Fabrice Muamba is a popular 23 year old, engaged and with a young child. To see him collapse and have a serious heart attack on the pitch, surrounded fans who had come to be entertained and cheer their team on to victory was sobering.

Twitter was full of tributes and well wishes from all other the world, and the has tag #PrayForMuamba trended for a large part of the weekend. Fans, clubs, fellow players and the public at large were overcome by the upsetting scenes and wanted to add their thoughts and prayers to the cause.

Muamba, unlike Mike North, did survive. His heart didn't beat on its own for several hours, and perhaps he was saved by the rule change that Jose Mourinho and Chelsea instigated after serious injuries to their players that an ambulance had to be at the ground?

However the fascinating aspect of the story, as Muamba starts the long road to recovery, is the prominence of prayer in the healing process.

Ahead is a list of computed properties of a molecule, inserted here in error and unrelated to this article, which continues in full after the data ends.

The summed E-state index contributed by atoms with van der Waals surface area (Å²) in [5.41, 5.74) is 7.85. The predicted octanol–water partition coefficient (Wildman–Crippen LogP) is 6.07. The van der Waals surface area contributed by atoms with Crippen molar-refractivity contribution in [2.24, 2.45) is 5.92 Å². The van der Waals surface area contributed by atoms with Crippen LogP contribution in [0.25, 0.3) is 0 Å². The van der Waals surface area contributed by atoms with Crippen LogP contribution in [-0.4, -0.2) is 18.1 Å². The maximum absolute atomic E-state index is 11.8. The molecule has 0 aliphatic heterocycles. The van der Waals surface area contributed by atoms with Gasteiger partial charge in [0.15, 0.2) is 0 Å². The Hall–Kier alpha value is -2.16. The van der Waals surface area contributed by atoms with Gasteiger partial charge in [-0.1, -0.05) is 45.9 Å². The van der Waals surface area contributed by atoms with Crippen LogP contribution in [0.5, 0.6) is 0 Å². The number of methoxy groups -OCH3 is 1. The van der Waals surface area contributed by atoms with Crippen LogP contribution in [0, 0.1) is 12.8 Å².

A BBC blog wrote:

Have you prayed for Fabrice Muamba today? His family are exhorting the country to believe in the power of prayer, and I suspect many millions of Britons, whether they have faith or not, will have felt moved to offer a silent appeal to an invisible power asking that the young footballer pull through.

The front page of today's Sun newspaper is devoted to the headline "God is in Control" below the subheading "Praying for Muamba". "In God's Hands" says the Daily Star. Chelsea defender Gary Cahill pulled off his shirt after scoring yesterday to reveal a vest encouraging supporters to "Pray 4 Muamba", his former team-mate.